Seeing Victoria bound to the chair, unconscious and head lulling to the side, I felt pain more intense than a jolt of lightning to the chest. Memories of our times together came unbidden. My bottom lip quivered. Tears reamed my eyes.
“Gods damn it,” Aiden said. “No. She broke the Accords. It’s over for her. We are taking her in.”
“I never said anything.”
“The fuck you didn’t. It’s all over your face. She’s bonded. There’s no coming back from that. She’s the enemy.”
“What if there is a way to come back?”
Aiden stared at me as if I was simple, mouth open at the shock of my sheer stupidity. The worst part was, I wasn’t certain he was wrong. His face scrunched up in anger, then disgust, and finally settled into bitter resolve.
“How are you so certain? Have you looked?”
“Yes. I went through this a hundred years ago. Do you think I did not try to save Abby? There isn’t a way to break the bond.”
“There is always a way to undo magic. No one has looked hard enough.”
“That’s precisely what I told Grandmaster MacGregor, just after she gave me the kill order on her own daughter. When I refused, the grandmaster banished me from the Hebrew Collective.”
I had always suspected that might be the case, but he rarely spoke of the events of Abby’s fall. I chose my next words with great care. “Do you no longer believe she was wrong?”
“Look. I have chased down several promising leads and got nothing. Texts I found in hieroglyphs claimed a ritual using blood of an ancient would sever the bond, but the ritual required the bonded mage and was not specific on what the hell an ancient is. I found an artifact in Atlantis that could be used to break any bond, but it is owned by Theseus of Athens and hidden at the center of a Labyrinth. There isn’t a way to get it.”
“So, you have given up? You think your mother is right?”
“No. All magic is unworkable. Cancer has a cure. Teleportation can be achieved by machines. ”
I am an ass. I know this is a vulnerable point for Aiden. He’s been dealing with Abby’s fall for a century. I’ve only known about Victoria for a day. But I knew I could not kill her. If I took her to the Collective, I might as well have severed her head myself.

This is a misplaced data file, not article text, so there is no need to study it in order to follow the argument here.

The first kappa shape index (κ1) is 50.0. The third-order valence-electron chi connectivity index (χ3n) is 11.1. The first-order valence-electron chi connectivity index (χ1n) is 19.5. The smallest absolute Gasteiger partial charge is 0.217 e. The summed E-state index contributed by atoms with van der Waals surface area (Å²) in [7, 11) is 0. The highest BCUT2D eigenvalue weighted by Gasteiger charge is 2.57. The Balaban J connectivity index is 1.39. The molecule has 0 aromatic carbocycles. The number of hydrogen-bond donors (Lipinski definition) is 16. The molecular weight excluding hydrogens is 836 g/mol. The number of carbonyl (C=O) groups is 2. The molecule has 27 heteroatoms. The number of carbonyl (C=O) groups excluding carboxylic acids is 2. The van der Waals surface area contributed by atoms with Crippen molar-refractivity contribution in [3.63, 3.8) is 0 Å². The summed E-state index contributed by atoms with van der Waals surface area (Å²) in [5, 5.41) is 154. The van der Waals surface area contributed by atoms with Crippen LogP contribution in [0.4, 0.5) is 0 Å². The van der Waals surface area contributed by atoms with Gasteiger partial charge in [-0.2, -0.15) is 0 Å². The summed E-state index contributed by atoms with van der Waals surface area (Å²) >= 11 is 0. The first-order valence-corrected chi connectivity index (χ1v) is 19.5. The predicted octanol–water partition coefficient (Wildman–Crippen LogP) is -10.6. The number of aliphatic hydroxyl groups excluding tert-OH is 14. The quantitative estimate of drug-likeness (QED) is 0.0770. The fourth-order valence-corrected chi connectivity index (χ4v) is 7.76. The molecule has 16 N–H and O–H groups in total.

Doing my best to ignore the guilt of manipulating one of my oldest friends, I gestured to Victoria. “Well, here’s our chance to find out if you are right.”
I could see the gears turning behind his eyes. He was way ahead of me on this. When it came to solving puzzles, Aiden was relentless. And he’d never been closer to anyone than his sister. Despite what he claimed, he was still looking for a way to save Abigail.
“Okay,” Aiden said at last. “Fine. But I have two conditions.”
“First, she stays shackled and I keep the key. So long as she is in our custody, we are not criminals. Though the directives are clear on escorting her kind, we can bend them a little if we have good reasons. You’ll need to think of some gods-cursed good ones by the time we get back to the Collective.”
“Agreed on all accounts.” I fished out the metal pentacle that would unlock Victoria’s shackles and handed it to him. He did not put it away immediately. Aiden didn’t fully trust me at the moment. It hurt, but I understood.
“Second,” he said, “I am in charge. The very moment I say we are through, that’s it. Game over. We take her back to the Collective. No arguing. No questions asked. You do as I say.”